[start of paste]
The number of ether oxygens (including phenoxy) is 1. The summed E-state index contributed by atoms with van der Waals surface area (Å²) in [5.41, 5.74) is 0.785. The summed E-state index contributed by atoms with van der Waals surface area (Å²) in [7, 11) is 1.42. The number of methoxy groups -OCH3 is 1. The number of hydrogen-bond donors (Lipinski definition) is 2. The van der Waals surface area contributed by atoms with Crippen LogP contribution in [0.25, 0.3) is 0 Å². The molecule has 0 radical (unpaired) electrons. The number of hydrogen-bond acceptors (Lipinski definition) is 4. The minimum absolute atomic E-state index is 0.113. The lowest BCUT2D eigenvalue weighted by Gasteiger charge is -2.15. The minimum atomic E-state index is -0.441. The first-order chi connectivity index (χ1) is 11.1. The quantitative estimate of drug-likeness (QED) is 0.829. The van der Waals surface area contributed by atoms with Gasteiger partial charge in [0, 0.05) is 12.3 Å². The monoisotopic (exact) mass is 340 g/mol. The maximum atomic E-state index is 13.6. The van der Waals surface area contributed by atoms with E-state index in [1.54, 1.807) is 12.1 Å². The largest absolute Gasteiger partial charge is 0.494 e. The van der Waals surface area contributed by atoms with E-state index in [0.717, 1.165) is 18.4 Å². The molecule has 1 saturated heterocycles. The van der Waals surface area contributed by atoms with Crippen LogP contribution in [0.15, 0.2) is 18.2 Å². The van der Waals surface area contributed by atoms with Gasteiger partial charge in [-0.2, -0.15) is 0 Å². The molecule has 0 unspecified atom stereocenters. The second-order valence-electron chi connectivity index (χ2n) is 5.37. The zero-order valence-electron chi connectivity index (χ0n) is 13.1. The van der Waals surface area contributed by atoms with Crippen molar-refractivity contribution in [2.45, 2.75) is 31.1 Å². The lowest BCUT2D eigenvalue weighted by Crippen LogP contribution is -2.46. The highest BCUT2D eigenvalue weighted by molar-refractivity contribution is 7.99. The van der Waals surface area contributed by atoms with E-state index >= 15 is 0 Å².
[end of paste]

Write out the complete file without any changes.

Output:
The number of ether oxygens (including phenoxy) is 1. The summed E-state index contributed by atoms with van der Waals surface area (Å²) in [5.41, 5.74) is 0.785. The summed E-state index contributed by atoms with van der Waals surface area (Å²) in [7, 11) is 1.42. The number of methoxy groups -OCH3 is 1. The number of hydrogen-bond donors (Lipinski definition) is 2. The van der Waals surface area contributed by atoms with Crippen LogP contribution in [0.25, 0.3) is 0 Å². The molecule has 0 radical (unpaired) electrons. The number of hydrogen-bond acceptors (Lipinski definition) is 4. The minimum absolute atomic E-state index is 0.113. The lowest BCUT2D eigenvalue weighted by Gasteiger charge is -2.15. The minimum atomic E-state index is -0.441. The first-order chi connectivity index (χ1) is 11.1. The quantitative estimate of drug-likeness (QED) is 0.829. The van der Waals surface area contributed by atoms with Gasteiger partial charge in [0, 0.05) is 12.3 Å². The monoisotopic (exact) mass is 340 g/mol. The maximum atomic E-state index is 13.6. The van der Waals surface area contributed by atoms with E-state index in [1.54, 1.807) is 12.1 Å². The largest absolute Gasteiger partial charge is 0.494 e. The van der Waals surface area contributed by atoms with E-state index in [0.717, 1.165) is 18.4 Å². The molecule has 1 saturated heterocycles. The van der Waals surface area contributed by atoms with Crippen LogP contribution in [0.15, 0.2) is 18.2 Å². The van der Waals surface area contributed by atoms with Gasteiger partial charge in [-0.2, -0.15) is 0 Å². The molecule has 0 unspecified atom stereocenters. The second-order valence-electron chi connectivity index (χ2n) is 5.37. The zero-order valence-electron chi connectivity index (χ0n) is 13.1. The van der Waals surface area contributed by atoms with Crippen molar-refractivity contribution in [2.45, 2.75) is 31.1 Å². The lowest BCUT2D eigenvalue weighted by Crippen LogP contribution is -2.46. The highest BCUT2D eigenvalue weighted by molar-refractivity contribution is 7.99. The van der Waals surface area contributed by atoms with E-state index >= 15 is 0 Å².